Palestinians share responsibilty for Jewish refugees

If Israel shares responsibility for Arab refugees with the Palestinians and Arab states, then the same logic applies to Jewish refugees from Arab countries. Lyn Julius offers reasons why in JNS News:

Not long ago, I heard emeritus professor of Tel Aviv University Asher
Susser give a talk on the Israel-Palestine conflict. He came to the
following conclusion:

The conflict is insoluble because the Palestinians and Israelis
have two irreconcilable narratives. And the Palestinians will never give
up their so-called “right of return.”

Yet as I pointed out to him, two sets of
refugees arose out of the conflict: one Arab and one Jewish. The
Jewish-refugee issue has been solved, but there was an incontrovertible
(and irrevocable) exchange of roughly equal refugee populations between
what is now Israel and the Arab world. Such exchanges happened in the
India-Pakistan conflict, between Greece and Turkey, and between Greek
and Turkish Cyprus.

End of story.

Professor Susser acknowledged that Israel would never accept 5
million Arab refugees (this number, uniquely, includes their
descendants). The responsibility, he said, should be shared with the
Palestinians and the other Arab states.

Maybe the professor was playing Devil’s advocate, but his reply is
one I have heard from Arab sources: What have the Palestinians got to do
with the Jewish refugees?

When I replied that the Mufti of Jerusalem embodied Palestinian
antisemitism, inciting the 1941 Farhud massacre of the Jews in Iraq, he
countered by saying the Mufti was just one man, and there were other
causal factors behind the Farhud.

 The Mufti of Jerusalem meeting Hitler in November 1941. He wanted a free hand to exterminate the Jews not just in Palestine, but across the Arab world

Yes, the Palestinian Mufti was just one man. But he was the de facto
leader of the Arab world, where popular opinion was overwhelmingly
pro-Nazi. He aligned himself with pro-Nazi nationalists to overthrow the
Iraqi government. He took refuge in Berlin with 60 other influential
Arabs, there to broadcast virulent anti-Jewish propaganda over Radio
Berlin with a view to facilitating the extermination of the Jews, not
just in Palestine, but across the Arab world.

Palestinian and Syrian
pro-Nazi nationalists had taken control of levers of power in Iraq, and
they, too, bore responsibility for inciting anti-Jewish hatred.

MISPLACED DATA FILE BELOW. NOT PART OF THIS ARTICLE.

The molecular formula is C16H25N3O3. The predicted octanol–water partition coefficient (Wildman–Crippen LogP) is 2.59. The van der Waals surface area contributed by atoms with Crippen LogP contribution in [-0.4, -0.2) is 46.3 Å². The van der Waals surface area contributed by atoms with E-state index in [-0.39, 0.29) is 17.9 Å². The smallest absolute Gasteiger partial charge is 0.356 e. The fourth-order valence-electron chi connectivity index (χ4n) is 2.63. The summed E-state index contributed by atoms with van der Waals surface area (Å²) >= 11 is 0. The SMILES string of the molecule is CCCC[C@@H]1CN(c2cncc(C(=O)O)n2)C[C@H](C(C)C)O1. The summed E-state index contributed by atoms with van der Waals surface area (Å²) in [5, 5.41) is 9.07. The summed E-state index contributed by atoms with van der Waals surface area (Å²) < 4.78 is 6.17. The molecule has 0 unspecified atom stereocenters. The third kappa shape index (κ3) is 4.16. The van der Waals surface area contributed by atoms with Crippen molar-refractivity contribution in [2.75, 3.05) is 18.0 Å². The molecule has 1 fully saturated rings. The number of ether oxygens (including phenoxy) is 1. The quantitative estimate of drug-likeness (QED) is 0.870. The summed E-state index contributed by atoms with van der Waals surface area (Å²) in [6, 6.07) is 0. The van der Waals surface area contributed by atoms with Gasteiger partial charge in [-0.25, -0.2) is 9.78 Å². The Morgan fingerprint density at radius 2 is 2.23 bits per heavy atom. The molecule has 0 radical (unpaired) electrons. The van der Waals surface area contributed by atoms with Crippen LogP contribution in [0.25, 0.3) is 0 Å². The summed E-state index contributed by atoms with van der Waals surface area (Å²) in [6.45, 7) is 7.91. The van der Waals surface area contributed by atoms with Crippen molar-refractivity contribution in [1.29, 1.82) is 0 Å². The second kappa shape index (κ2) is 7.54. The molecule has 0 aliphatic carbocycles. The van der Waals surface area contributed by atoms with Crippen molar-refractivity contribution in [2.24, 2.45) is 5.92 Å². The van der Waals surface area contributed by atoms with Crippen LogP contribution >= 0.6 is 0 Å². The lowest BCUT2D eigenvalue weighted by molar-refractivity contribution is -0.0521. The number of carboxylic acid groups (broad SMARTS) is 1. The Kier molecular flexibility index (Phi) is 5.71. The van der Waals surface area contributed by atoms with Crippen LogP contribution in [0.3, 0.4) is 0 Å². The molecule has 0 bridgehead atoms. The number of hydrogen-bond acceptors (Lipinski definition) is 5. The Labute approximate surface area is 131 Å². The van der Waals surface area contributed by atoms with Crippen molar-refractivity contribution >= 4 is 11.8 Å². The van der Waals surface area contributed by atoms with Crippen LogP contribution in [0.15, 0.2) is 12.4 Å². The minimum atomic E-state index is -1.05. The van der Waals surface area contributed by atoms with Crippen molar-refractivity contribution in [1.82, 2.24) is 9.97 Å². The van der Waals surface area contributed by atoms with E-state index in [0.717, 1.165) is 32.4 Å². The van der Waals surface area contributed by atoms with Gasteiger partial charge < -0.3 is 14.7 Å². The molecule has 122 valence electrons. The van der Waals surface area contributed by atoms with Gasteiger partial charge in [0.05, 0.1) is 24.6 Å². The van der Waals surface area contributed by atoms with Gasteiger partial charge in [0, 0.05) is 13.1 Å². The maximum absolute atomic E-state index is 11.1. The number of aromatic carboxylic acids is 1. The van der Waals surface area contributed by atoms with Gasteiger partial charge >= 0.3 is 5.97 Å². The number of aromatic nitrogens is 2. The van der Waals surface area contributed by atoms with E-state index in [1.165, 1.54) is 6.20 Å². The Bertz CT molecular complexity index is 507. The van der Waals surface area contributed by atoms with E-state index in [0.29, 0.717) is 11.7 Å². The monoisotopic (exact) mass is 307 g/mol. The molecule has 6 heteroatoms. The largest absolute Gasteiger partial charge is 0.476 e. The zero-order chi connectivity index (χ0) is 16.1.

The Palestinians, therefore, helped lay the groundwork for the forced
exodus and dispossession, under color of law, of the peaceful,
non-combatant Jews from the Arab world – branded by Arab League states
“the Jewish minority of Palestine.” Seven Arab League states, egged on
by the Palestinian leadership, made the fateful decision to wage a war
of annihilation against Israel. They must bear responsibility for
creating both refugee problems.

Israel took responsibility for resettling 650,000 people over the
years—the majority of Jewish refugees. But by Professor Susser’s logic,
responsibility for causing the Jewish-refugee problem should also be
shared with the Palestinians and Arab states.

The “right of return” is possibly the single greatest obstacle to
peace. It is quite clear that the Palestinians, supported by their
exclusive agency UNRWA, will never give it up. But this is a fictitious
right in international law, a ruse to reverse Israel’s victory in the
1948 war by demographic means.

Why has the international community indulged this destructive fantasy?

Of the 135 million refugees produced through conflict in the 20th
century, only the Palestinian refugees, their children, grandchildren
and great-grandchildren have not been absorbed 70 years on, even those
who come under Palestinian control in the West Bank and Gaza.

If it really wants to encourage peace, the international community
needs to show some tough love, by telling the Palestinians: Get real and
stop trying to reverse history. You can choose your own narrative, but
you can’t choose your own facts.

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